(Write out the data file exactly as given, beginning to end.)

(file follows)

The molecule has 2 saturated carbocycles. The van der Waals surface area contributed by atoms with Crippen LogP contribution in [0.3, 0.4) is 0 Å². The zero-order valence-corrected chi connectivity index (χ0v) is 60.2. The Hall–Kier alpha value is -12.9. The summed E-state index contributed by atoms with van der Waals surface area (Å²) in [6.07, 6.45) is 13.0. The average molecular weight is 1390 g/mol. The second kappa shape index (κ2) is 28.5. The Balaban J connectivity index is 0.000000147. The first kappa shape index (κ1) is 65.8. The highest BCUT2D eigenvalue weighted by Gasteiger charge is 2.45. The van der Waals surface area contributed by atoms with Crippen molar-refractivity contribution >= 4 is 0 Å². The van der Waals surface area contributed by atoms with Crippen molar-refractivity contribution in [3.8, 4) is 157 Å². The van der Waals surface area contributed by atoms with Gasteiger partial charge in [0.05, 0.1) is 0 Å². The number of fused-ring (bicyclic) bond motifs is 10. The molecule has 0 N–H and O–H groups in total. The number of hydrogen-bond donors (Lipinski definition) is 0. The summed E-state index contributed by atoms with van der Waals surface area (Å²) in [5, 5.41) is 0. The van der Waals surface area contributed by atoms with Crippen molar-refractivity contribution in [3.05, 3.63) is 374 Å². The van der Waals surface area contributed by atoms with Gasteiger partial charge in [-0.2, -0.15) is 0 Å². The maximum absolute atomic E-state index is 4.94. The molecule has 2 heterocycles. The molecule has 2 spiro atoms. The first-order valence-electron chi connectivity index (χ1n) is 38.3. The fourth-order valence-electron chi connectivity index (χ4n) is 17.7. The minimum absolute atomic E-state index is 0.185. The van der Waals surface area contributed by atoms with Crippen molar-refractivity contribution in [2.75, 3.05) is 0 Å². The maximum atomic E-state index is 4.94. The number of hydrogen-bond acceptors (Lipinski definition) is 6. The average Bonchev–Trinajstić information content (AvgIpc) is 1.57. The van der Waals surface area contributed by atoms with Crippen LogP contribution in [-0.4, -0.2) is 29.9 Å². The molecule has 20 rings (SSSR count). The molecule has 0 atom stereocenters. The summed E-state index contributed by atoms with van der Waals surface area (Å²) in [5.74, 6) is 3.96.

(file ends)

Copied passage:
The molecule has 2 saturated carbocycles. The van der Waals surface area contributed by atoms with Crippen LogP contribution in [0.3, 0.4) is 0 Å². The zero-order valence-corrected chi connectivity index (χ0v) is 60.2. The Hall–Kier alpha value is -12.9. The summed E-state index contributed by atoms with van der Waals surface area (Å²) in [6.07, 6.45) is 13.0. The average molecular weight is 1390 g/mol. The second kappa shape index (κ2) is 28.5. The Balaban J connectivity index is 0.000000147. The first kappa shape index (κ1) is 65.8. The highest BCUT2D eigenvalue weighted by Gasteiger charge is 2.45. The van der Waals surface area contributed by atoms with Crippen molar-refractivity contribution >= 4 is 0 Å². The van der Waals surface area contributed by atoms with Crippen molar-refractivity contribution in [3.8, 4) is 157 Å². The van der Waals surface area contributed by atoms with Gasteiger partial charge in [0.05, 0.1) is 0 Å². The number of fused-ring (bicyclic) bond motifs is 10. The molecule has 0 N–H and O–H groups in total. The number of hydrogen-bond donors (Lipinski definition) is 0. The summed E-state index contributed by atoms with van der Waals surface area (Å²) in [5, 5.41) is 0. The van der Waals surface area contributed by atoms with Crippen molar-refractivity contribution in [3.05, 3.63) is 374 Å². The van der Waals surface area contributed by atoms with Gasteiger partial charge in [-0.2, -0.15) is 0 Å². The maximum absolute atomic E-state index is 4.94. The molecule has 2 heterocycles. The molecule has 2 spiro atoms. The first-order valence-electron chi connectivity index (χ1n) is 38.3. The fourth-order valence-electron chi connectivity index (χ4n) is 17.7. The minimum absolute atomic E-state index is 0.185. The van der Waals surface area contributed by atoms with Crippen molar-refractivity contribution in [2.75, 3.05) is 0 Å². The maximum atomic E-state index is 4.94. The number of hydrogen-bond acceptors (Lipinski definition) is 6. The average Bonchev–Trinajstić information content (AvgIpc) is 1.57. The van der Waals surface area contributed by atoms with Crippen LogP contribution in [-0.4, -0.2) is 29.9 Å². The molecule has 20 rings (SSSR count). The molecule has 0 atom stereocenters. The summed E-state index contributed by atoms with van der Waals surface area (Å²) in [5.74, 6) is 3.96.